What caused this economic boom in China? The answer is simple: the largest population boom in history. While China has always been an extremely populous nation, and the first to have what would be considered “modern” cities, China has sparked an unprecedented increase in population. This massive increase in the workforce has given the Chinese economy access to incredibly cheap labor to be exploited. It is this labor which fuels production and powers the Chinese economy. The fact that the economy is doing so well is what is keeping the majority of people happy and tolerant of their government. There is a serious problem with this reliance on the population trend though. The Chinese economy is absolutely dependent on this population boom to continue indefinitely, and the government has no contingency plan. Here’s the thing: no nation in history has been able to keep up such a massive population boom for as long as China has, especially not one that large. Eventually, birth rates will have to drop, as keeping up a population boom this large is virtually impossible. And when the birth rates drop, even a little bit, the Chinese economy will hit a severe depression.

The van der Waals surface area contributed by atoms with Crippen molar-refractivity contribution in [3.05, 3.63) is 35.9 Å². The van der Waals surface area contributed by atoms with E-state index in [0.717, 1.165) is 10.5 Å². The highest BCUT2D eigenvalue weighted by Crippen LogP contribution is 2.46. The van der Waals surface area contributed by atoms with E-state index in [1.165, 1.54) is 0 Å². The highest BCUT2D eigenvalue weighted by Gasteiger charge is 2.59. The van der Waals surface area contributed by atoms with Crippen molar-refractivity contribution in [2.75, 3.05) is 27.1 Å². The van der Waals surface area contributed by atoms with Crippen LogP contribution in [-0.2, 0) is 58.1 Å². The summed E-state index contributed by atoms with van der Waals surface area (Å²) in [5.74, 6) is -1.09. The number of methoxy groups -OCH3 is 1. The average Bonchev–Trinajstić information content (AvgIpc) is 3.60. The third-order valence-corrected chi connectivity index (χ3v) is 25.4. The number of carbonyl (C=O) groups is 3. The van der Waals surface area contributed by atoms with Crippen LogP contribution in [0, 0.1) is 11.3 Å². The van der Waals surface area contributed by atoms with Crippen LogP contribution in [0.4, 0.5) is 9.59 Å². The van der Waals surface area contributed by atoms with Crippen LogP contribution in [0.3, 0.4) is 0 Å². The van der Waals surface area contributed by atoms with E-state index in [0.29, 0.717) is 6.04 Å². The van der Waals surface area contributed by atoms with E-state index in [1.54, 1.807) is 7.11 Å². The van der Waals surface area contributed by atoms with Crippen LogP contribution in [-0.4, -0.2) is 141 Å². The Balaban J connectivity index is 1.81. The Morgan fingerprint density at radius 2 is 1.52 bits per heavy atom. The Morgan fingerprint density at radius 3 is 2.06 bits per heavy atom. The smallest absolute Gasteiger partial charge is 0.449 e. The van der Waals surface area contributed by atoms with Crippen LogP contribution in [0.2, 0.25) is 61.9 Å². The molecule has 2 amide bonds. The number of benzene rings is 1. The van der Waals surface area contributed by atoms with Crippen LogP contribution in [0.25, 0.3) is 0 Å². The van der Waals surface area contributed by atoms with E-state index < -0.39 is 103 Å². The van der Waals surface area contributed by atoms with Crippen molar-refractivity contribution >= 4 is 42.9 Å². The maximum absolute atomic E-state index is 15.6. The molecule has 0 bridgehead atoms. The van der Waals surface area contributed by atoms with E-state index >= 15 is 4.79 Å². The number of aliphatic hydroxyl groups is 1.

While the people in China’s major cities share a strong capitalistic mentality, the majority of China’s population lives in the countryside. These rural peoples were the communists who served in the revolution, and are only too aware that their government is not adhering to the communist ideals they fought for. For now, China has a strong central government which is able to keep the population in check, but that government’s strength is directly tied to the economy; once the economy weakens, the government will be vulnerable to usurpation.